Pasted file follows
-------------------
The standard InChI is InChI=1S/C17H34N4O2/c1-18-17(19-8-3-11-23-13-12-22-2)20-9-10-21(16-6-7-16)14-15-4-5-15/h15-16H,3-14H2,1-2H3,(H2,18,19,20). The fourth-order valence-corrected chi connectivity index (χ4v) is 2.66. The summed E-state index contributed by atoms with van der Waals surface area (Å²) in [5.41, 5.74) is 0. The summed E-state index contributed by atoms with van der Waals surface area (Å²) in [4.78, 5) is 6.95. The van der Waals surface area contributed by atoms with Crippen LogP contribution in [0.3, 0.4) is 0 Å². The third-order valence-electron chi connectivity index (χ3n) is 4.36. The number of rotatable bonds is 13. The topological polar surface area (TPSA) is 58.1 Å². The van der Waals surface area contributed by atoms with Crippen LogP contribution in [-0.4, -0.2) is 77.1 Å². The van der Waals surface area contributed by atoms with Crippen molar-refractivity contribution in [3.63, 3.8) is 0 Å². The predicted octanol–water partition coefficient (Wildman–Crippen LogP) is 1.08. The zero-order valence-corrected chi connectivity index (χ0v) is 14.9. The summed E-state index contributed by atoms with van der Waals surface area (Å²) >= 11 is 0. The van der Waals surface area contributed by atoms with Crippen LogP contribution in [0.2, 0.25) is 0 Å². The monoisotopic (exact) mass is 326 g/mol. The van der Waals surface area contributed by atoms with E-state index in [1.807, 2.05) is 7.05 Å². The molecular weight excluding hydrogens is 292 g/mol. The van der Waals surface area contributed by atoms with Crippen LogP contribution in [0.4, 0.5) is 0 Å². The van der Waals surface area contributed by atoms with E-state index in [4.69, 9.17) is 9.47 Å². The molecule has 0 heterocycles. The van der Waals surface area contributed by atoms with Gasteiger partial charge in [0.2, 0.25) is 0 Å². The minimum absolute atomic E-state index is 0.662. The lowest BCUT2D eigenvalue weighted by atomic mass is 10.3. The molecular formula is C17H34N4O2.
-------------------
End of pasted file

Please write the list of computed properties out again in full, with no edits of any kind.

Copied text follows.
The standard InChI is InChI=1S/C17H34N4O2/c1-18-17(19-8-3-11-23-13-12-22-2)20-9-10-21(16-6-7-16)14-15-4-5-15/h15-16H,3-14H2,1-2H3,(H2,18,19,20). The fourth-order valence-corrected chi connectivity index (χ4v) is 2.66. The summed E-state index contributed by atoms with van der Waals surface area (Å²) in [5.41, 5.74) is 0. The summed E-state index contributed by atoms with van der Waals surface area (Å²) in [4.78, 5) is 6.95. The van der Waals surface area contributed by atoms with Crippen LogP contribution in [0.3, 0.4) is 0 Å². The third-order valence-electron chi connectivity index (χ3n) is 4.36. The number of rotatable bonds is 13. The topological polar surface area (TPSA) is 58.1 Å². The van der Waals surface area contributed by atoms with Crippen LogP contribution in [-0.4, -0.2) is 77.1 Å². The van der Waals surface area contributed by atoms with Crippen molar-refractivity contribution in [3.63, 3.8) is 0 Å². The predicted octanol–water partition coefficient (Wildman–Crippen LogP) is 1.08. The zero-order valence-corrected chi connectivity index (χ0v) is 14.9. The summed E-state index contributed by atoms with van der Waals surface area (Å²) >= 11 is 0. The van der Waals surface area contributed by atoms with Crippen LogP contribution in [0.2, 0.25) is 0 Å². The monoisotopic (exact) mass is 326 g/mol. The van der Waals surface area contributed by atoms with E-state index in [1.807, 2.05) is 7.05 Å². The molecular weight excluding hydrogens is 292 g/mol. The van der Waals surface area contributed by atoms with Crippen LogP contribution in [0.4, 0.5) is 0 Å². The van der Waals surface area contributed by atoms with E-state index in [4.69, 9.17) is 9.47 Å². The molecule has 0 heterocycles. The van der Waals surface area contributed by atoms with Gasteiger partial charge in [0.2, 0.25) is 0 Å². The minimum absolute atomic E-state index is 0.662. The lowest BCUT2D eigenvalue weighted by atomic mass is 10.3. The molecular formula is C17H34N4O2.